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Ford mourned in U.S. capital after California services

Ford mourned in U.S. capital after California services

Gerald R. Ford returned in death Saturday to the U.S. capital he served as president and congressman, his casket received with the muted pageantry he wanted for his farewell.
As night fell, an aircraft from the White House fleet brought the body of the 38th president to Andrews Air Force Base from services near his adopted California home, where mourners streamed past his casket in quiet remembrance of the even-keeled man summoned to the presidency in a time of national trauma 34 years ago.
Vice President Dick Cheney, Ford's chief of staff long ago, attended the brief arrival ceremony and was one of the pallbearers. The arrival opened the Washington portion of Ford's state funeral, with a route taking his casket past a World War II memorial, the White House and on to the U.S. Capitol for the first service and a lying in state that continues until Tuesday.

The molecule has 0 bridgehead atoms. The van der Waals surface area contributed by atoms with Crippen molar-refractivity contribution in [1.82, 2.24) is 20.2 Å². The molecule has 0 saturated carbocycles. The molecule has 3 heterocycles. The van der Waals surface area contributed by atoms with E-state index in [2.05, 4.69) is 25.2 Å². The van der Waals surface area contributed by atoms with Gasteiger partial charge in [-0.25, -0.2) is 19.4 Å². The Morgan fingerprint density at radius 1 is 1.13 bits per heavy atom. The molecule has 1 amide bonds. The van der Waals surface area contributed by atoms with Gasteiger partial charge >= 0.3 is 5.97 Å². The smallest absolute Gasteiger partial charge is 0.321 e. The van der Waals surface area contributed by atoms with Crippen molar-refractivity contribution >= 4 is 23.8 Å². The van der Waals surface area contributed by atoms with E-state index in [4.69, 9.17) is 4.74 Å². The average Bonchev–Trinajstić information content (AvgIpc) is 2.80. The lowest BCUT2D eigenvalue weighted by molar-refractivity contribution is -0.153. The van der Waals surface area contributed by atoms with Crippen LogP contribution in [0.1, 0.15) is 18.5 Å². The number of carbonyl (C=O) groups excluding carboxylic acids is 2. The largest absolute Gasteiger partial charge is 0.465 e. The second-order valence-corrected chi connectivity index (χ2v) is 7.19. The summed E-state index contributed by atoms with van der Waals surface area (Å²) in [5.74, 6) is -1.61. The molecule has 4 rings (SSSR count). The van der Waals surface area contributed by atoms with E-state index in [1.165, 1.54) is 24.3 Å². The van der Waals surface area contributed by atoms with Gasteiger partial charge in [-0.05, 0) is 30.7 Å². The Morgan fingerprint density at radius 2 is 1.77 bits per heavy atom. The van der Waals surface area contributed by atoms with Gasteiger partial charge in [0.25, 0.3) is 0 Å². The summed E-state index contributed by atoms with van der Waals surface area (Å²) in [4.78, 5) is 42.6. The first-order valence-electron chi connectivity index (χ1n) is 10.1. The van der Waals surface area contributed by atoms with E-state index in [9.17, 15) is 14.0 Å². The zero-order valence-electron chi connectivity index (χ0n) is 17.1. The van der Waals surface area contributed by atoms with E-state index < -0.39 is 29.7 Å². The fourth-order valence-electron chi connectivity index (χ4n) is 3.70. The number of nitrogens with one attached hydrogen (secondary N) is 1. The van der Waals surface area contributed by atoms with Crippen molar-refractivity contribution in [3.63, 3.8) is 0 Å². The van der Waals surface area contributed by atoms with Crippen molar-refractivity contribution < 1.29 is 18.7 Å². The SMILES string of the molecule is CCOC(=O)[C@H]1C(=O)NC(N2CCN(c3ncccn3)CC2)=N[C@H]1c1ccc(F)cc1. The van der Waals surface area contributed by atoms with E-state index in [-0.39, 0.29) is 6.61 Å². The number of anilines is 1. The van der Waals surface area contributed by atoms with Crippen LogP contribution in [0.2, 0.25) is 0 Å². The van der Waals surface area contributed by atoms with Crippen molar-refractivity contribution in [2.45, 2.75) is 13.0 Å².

Among other pallbearers: Donald H. Rumsfeld, defense secretary for Ford and again, until recently, for President George W. Bush; former Federal Reserve chairman Alan Greenspan; and Ford's half brother, Richard.
The Capitol commemorated a man whose highest ambition, never realized in an era of Democratic control of Congress, was to the Republican leader of the House of Representatives.
History intervened; he became vice president when Spiro Agnew resigned in scandal, then president when Watergate shattered Richard Nixon's presidency. "A funny thing happened to me on the way to becoming" House leader, " he once cracked.
In Palm Desert, California, a 13-hour period of public viewing ended just as the sun rose over the resort community where Ford and his wife, Betty, settled nearly 30 years ago. People waited up to three hours to pay their respects at St. Margaret's Episcopal Church.
The funeral procession to the Capitol lacked the full trappings, by the design of Ford and his family. A motorcade was arranged instead of the horse-drawn caisson most familiar to Americans from the funerals of Ronald Reagan in 2004 and John Kennedy in 1963.
Ford, a man of modest character whose short presidency lacked the historic drama of Kennedy's and Reagan's, also was mourned without the riderless horse customarily included in the procession. Instead, Ford's procession included a stop at the war memorial, in joint tribute to the Navy veteran who saw action on an aircraft carrier in the Pacific theater and to his comrades in arms from that conflict.


Updated : 2021-08-03 18:54 GMT+08:00